Prime Minister Malcolm Turnbull heads to the United States on Wednesday, accompanied by the largest Australian political and business delegation ever to visit the U.S.
President Donald Trump's softening opposition to joining the Trans-Pacific Partnership will be up for discussion when he meets Turnbull at the White House on Friday. The trade deal among 11 countries includes Australia, which also has a bilateral free trade partnership with the United States.
Turnbull, a wealthy 63-year-old former Goldman Sachs partner, sees himself as having a lot in common with Trump, as they are both successful businessmen who entered politics relatively late in life.
Security risks in the Asia-Pacific region created by a more assertive China and North Korea's nuclear ambitions will also be on the agenda.
Turnbull will be seeking a clear picture from Trump on how he expects the North Korean crisis to unfold, said Kim Beazley, a former Australian defense minister who was ambassador to Washington until 2016.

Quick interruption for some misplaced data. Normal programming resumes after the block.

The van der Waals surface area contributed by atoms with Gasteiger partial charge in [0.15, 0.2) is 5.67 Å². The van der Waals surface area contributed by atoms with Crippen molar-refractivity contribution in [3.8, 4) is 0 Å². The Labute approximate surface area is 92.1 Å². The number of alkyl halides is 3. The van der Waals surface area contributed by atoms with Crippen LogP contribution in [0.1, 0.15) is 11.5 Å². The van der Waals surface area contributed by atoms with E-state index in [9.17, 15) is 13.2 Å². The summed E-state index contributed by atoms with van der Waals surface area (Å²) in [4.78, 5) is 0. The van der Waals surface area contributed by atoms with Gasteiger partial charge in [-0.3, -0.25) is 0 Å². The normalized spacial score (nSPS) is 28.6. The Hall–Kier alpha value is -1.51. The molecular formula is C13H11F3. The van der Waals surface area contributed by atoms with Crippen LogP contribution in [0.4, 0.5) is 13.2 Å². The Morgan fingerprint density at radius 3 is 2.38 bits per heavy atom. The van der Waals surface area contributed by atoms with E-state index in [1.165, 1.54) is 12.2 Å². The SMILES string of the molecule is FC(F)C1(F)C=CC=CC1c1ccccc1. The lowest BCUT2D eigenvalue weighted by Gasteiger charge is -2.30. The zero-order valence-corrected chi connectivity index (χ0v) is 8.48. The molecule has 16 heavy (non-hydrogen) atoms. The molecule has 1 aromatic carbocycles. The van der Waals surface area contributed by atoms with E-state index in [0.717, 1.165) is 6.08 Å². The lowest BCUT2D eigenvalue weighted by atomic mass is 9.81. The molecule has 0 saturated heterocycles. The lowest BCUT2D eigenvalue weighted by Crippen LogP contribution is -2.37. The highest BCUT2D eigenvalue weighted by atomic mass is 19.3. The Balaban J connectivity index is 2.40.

"Generally speaking, when an Australian prime minister meets an American president, the globe is traversed, all sorts of things, the commitments we have in common, where we're going to go in Iraq and all the rest of it," Beazley told Australian Broadcasting Corp.
"The difficulty facing Mr. Turnbull is nobody can be absolutely sure how the current president engages on any of those fronts," Beazley added.
While in Washington, Turnbull will address the U.S. National Governors' Association.
Trade Minister Steven Ciobo said the most significant Australian political and business delegation to ever visit the United States signified the strength of the bilateral relationship.
The United States is Australia's most important security partner, while China is Australia's biggest trading partner. Australia attempts to avoid taking sides in U.S. and Chinese rivalry.
A recent Australian foreign policy statement and the U.S. National Defense Strategy both view China and Russia as potential threats to global security.
Trump and Turnbull both dismiss speculation that their relationship had been damaged by their first, terse telephone conversation as national leaders last year in which the president reluctantly agreed to honor an Obama administration deal to resettle up to 1,250 refugees that Australia had rejected.
Turnbull has since met Trump in New York, but the Washington meeting will be their first in the context of an official state visit.
Two-way trade between the United States and Australia was $52 billion and growing last year, with the United States enjoying a trade surplus, according to Australian government figures.